Jump To Top

goodgameempireplay

Netflix Is Working To Prevent Password Sharing

Netflix isn’t supposed to be shared with anyone beyond your physical household, including kids who have gone off to college or loved ones abroad, even though there are family plans. It’s a weird situation, but Netflix is cracking down on it with new security measures.

If you attempt to log-in and aren’t the account holder, you might be asked to verify through a code either sent by email or text. Naturally, this can be curbed by the owner simply providing the code to the person in question. Speaking to Verge, a Netflix spokesperson discussed the new test, “[It’s] designed to help ensure that people using Netflix accounts are authorized to do so.”

This new practice will likely shut down people who get the password maliciously more than those outside of a physical household. Gone will be the days of people sharing that they still sneak onto their ex’s accounts to binge The Crown.

It’s a weird old situation, but Netflix has been coming down on unauthorized watching for years. Only recently, at least relatively, VPNs were shut down in droves, preventing users from watching content only available abroad on the cheaper, widely available services like Chrome extensions, rather than dedicated, paid software.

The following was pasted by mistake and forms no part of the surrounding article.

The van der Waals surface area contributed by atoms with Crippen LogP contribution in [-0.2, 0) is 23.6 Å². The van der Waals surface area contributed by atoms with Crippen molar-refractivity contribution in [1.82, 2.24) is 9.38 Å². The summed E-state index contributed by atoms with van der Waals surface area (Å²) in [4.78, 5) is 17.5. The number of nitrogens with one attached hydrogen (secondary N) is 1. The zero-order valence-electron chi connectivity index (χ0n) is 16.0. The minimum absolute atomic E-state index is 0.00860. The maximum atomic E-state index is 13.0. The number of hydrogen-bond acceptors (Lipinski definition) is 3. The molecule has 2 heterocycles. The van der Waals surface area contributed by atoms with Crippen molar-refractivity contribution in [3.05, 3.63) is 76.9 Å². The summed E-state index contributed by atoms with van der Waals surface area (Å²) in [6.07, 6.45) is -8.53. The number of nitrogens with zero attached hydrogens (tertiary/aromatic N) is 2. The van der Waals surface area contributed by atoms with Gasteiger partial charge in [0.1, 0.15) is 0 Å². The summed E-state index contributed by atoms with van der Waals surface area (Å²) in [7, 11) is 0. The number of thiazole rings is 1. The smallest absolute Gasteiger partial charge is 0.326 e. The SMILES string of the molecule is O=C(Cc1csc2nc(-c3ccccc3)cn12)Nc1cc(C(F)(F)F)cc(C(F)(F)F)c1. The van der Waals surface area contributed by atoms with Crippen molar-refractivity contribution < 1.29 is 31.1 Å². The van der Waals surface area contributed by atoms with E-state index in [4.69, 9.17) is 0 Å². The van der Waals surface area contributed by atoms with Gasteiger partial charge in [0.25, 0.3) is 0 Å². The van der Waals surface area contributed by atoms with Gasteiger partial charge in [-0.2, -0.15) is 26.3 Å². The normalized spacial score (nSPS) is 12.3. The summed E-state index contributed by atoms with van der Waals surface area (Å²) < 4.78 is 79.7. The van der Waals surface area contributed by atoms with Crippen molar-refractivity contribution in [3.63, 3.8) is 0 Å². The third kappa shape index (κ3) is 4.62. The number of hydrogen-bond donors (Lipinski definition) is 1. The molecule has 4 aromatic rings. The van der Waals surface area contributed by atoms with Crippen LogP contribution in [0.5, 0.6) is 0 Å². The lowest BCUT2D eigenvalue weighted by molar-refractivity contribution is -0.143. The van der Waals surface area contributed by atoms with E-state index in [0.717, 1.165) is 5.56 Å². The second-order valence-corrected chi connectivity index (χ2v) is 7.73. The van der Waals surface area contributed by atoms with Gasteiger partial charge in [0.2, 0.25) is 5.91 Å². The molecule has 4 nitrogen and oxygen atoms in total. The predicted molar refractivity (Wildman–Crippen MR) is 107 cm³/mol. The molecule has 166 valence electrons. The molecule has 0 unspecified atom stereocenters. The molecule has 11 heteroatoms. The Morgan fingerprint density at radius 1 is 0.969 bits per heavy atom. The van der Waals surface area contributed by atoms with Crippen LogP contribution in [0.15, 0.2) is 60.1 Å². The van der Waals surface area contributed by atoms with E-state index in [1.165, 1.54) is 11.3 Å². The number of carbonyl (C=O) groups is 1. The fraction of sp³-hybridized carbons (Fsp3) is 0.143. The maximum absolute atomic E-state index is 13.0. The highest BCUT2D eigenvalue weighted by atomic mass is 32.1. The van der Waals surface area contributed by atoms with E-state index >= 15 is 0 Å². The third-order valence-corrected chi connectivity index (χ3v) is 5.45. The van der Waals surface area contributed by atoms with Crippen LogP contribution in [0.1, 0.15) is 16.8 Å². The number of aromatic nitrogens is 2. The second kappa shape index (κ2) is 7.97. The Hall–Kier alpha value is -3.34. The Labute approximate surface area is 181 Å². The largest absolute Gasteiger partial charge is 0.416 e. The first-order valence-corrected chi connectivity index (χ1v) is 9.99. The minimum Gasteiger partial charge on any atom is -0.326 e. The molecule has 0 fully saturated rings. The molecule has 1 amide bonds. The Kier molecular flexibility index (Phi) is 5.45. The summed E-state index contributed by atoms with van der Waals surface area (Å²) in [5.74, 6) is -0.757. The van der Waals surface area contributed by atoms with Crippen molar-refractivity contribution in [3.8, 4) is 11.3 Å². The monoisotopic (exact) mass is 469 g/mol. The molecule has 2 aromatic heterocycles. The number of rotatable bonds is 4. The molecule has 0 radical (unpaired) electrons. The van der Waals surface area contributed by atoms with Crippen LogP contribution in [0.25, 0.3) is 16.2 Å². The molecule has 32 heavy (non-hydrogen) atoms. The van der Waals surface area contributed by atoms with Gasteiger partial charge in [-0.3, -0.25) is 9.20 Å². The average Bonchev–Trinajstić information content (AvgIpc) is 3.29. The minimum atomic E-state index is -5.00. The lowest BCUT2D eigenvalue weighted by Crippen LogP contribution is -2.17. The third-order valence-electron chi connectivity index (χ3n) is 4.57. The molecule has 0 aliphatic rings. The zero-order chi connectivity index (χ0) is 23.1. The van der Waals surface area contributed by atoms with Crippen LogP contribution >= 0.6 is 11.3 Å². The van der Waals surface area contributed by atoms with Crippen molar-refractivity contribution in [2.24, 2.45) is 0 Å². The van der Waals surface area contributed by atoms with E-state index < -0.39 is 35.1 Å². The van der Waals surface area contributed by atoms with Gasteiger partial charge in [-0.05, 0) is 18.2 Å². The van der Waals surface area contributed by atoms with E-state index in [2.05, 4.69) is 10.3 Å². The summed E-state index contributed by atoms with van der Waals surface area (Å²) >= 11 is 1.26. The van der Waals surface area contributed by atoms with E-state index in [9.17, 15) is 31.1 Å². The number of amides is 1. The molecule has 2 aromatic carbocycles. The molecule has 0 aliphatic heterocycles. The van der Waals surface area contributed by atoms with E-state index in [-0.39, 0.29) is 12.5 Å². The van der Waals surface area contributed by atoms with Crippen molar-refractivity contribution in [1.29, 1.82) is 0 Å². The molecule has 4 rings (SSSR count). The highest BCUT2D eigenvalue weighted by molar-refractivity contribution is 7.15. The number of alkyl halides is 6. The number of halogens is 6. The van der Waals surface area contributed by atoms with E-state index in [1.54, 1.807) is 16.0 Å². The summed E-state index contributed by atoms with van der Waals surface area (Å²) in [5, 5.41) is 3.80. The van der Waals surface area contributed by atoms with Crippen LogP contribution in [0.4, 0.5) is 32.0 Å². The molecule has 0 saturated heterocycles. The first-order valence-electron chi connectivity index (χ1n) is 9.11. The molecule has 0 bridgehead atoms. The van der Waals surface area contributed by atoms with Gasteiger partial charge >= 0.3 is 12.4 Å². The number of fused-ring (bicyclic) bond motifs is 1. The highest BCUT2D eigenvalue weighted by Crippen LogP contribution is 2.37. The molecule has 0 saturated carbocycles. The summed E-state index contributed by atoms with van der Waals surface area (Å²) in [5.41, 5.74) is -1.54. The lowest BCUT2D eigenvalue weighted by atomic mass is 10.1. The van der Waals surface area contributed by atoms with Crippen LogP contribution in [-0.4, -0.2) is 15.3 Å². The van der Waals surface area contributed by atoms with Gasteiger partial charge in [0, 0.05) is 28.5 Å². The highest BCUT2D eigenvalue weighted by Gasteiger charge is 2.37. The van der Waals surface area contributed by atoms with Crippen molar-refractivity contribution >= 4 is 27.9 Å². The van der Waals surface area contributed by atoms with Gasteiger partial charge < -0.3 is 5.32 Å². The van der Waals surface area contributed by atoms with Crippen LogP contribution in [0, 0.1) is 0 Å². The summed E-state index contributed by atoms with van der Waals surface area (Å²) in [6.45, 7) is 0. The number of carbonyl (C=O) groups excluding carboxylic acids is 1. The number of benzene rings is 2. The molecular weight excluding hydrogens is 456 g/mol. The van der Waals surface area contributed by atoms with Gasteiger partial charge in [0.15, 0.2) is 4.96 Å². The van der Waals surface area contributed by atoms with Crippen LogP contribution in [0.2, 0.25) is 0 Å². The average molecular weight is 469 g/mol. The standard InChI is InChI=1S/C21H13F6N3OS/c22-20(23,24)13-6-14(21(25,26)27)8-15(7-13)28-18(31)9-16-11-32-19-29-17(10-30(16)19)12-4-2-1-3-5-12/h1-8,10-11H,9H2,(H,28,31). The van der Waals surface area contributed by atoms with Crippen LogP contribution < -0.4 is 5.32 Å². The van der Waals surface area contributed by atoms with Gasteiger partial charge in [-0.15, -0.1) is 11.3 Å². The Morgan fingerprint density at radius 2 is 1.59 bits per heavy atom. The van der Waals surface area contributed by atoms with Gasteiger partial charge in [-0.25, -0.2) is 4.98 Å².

Nonetheless, CEO Reed Hastings stated in 2016, “Password sharing is something you have to live with. There’s so much legitimate password sharing, like you sharing with your spouse, with your kids, so there’s no bright line, and we’re doing fine as is.”

Having more profiles costs more money, so you’re paying to have multiple users on one account. Some online are asking what the difference is in those users being in or out of your household. Still, Netflix is intent on keeping its ‘physical household’ policy in-tact, hence this new strategy. Some users are already reporting this test being live, as Netflix is rolling it out to select users to feel the water before it’s rolled out for everybody. That being said, some are simply hitting ‘verify later’ and finding that the pop-up never returns.

Source: Read Full Article